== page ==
The Micro Practice

MD Magazine®, Volume 2 Issue 2, Volume 2, Issue 2

A Detroit-area internist forges a new way to practice medicine.

“I’m working much harder than I ever have in my lifetime,” says the Detroit-area internist.

The breaking point

“Medicine today has been ruined by the MBAs,” she argues. “Once you get into the business aspect and start looking at the numbers, it becomes only the numbers. But all diabetics cannot be treated the same. I found when I was working for a big organization, all my diabetic patients were well controlled, all my cholesterol was on target, but I was over-medicating my patients because of what I was expected to do. That’s not good patient care overall, but this is what insurance companies want. They want good numbers.”

But the journey has been far from easy.

Chellam started down the path to a solo practice even before she left the VA. She woke one Saturday morning in September, 2007, and read an article in ACP Observer, a publication of the American College of Physicians, about a physician named Soma Mandal and the “no frills practice” she had started in New York City. Chellam found Mandal’s story strikingly similar to her own.

Patients would call me while I was at the VA seeing other patients, and I would have to call them back, try to schedule the appointment during my lunch break, and then drive back to the VA. I did that for about six months, and it was very difficult.The assisted living connection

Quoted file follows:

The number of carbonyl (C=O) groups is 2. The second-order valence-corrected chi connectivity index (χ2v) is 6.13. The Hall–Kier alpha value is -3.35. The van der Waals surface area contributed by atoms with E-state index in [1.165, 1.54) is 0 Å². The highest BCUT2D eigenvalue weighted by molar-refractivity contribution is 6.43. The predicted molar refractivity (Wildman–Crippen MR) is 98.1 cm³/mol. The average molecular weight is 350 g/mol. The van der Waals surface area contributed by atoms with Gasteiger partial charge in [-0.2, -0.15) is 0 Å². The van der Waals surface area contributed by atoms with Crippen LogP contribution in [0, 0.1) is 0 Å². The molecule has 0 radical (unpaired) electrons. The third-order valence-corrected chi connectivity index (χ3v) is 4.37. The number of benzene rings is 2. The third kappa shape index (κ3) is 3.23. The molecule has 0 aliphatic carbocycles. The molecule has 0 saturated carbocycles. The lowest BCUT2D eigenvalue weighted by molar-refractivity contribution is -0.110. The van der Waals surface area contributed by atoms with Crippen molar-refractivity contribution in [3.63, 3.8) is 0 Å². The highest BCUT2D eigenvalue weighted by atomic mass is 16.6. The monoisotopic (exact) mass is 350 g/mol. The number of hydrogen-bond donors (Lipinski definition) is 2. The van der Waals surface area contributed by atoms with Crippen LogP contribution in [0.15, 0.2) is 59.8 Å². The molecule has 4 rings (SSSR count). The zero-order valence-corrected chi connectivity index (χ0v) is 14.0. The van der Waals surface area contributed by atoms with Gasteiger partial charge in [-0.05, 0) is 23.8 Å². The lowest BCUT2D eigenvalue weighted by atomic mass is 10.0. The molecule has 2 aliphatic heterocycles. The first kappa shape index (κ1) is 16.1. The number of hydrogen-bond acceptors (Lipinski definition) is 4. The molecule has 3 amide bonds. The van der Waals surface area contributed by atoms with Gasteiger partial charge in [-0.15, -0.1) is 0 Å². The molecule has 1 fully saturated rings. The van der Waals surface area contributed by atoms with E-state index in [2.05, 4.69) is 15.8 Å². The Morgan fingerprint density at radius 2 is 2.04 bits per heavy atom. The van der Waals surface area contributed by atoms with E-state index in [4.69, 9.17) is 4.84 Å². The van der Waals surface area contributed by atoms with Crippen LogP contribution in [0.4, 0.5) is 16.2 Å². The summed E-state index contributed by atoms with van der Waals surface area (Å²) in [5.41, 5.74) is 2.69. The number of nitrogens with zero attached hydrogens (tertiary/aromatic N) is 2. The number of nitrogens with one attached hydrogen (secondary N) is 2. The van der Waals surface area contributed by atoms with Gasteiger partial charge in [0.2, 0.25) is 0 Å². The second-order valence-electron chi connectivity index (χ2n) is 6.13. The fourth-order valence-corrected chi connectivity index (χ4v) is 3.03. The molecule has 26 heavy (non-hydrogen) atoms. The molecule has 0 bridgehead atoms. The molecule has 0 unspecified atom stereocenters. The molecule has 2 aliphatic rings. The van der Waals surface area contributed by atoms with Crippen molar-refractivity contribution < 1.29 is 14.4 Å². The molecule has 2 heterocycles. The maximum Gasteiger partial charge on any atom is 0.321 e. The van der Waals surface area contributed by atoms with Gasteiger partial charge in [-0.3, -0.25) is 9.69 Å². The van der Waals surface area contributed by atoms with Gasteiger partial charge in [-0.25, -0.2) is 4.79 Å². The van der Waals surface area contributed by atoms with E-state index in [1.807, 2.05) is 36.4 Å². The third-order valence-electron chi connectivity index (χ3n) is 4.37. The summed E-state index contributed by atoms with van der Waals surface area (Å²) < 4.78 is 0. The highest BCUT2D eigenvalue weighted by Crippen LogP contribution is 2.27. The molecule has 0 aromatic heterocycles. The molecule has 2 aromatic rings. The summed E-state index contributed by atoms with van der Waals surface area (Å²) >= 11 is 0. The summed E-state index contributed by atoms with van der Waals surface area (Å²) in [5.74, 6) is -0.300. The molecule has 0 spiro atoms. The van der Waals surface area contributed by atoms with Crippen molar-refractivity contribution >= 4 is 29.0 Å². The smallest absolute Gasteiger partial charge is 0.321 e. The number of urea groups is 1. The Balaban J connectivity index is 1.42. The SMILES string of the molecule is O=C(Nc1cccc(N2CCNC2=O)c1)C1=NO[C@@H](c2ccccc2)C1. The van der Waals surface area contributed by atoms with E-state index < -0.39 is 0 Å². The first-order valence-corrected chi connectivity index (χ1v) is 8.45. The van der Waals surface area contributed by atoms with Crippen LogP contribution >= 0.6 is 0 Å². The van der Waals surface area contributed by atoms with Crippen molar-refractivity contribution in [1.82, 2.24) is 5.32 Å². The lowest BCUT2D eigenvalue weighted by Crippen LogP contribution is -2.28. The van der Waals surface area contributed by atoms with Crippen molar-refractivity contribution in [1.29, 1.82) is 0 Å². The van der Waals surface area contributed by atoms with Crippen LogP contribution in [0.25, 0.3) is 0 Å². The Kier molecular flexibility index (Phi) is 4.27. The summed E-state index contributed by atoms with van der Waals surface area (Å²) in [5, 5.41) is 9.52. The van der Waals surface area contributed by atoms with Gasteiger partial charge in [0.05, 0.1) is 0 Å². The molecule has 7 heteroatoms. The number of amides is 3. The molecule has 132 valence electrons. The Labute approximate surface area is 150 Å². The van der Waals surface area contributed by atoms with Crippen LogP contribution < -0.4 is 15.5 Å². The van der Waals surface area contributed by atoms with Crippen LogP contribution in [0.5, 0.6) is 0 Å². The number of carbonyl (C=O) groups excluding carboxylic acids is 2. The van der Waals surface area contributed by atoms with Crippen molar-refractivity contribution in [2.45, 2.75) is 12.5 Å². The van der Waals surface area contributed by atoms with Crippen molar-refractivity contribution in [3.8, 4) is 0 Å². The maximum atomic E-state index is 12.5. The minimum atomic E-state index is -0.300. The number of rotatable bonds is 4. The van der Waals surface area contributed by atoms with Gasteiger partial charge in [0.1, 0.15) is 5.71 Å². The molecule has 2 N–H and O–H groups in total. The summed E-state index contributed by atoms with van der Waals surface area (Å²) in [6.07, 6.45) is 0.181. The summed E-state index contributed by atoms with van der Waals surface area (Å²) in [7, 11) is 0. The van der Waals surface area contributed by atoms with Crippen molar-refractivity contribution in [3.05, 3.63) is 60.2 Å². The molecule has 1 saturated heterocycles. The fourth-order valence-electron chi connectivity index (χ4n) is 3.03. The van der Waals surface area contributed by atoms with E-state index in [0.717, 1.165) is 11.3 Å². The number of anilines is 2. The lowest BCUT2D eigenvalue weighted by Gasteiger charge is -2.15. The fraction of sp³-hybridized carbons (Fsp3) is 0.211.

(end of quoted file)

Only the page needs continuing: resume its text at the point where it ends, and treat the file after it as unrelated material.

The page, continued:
“Once you do that, you actually get to know a lot of people,” Chellam explains. “Families got to know me,” as did hospice and the home care companies that serviced the assisted living facilities. And she got to know them. Before long she was asked to serve as director for one home care company and medical director of the hospice that the facility employed.

Chellam follows her assisted living patients to the hospital if they’re admitted, then to rehab, if appropriate, to monitor their progress, and back to the assisted living facility. That way, she explains, no one gets lost in the follow up.

Teamwork is key

“I really lucked out that I have a very good office manager who cares about these patients,” Chellam says. “At the beginning of the day, I send her an email about the tasks she has for the day, and at the end of the day she sends me an email about the tasks I have remaining to be done, like sending prescriptions or checking on somebody’s lab or returning an email. We try to get to all of the work by the end of the day so there’s nothing pending for the next day.”

And, of course, there are the patients, whom Chellam calls the leaders of the team.

No regrets

“I sometimes think, ‘This is crazy. I need to find a job,’” she laughs. “But then I realize there’s no way I could go back. It’s time consuming, but at the end of the day I’m my own boss and I decide what I’m going to do.”

<span style="Times New Roman" ,"serif""="">Ed Rabinowitz is a veteran healthcare journalist based in Upper Mt. Bethel Township, PA.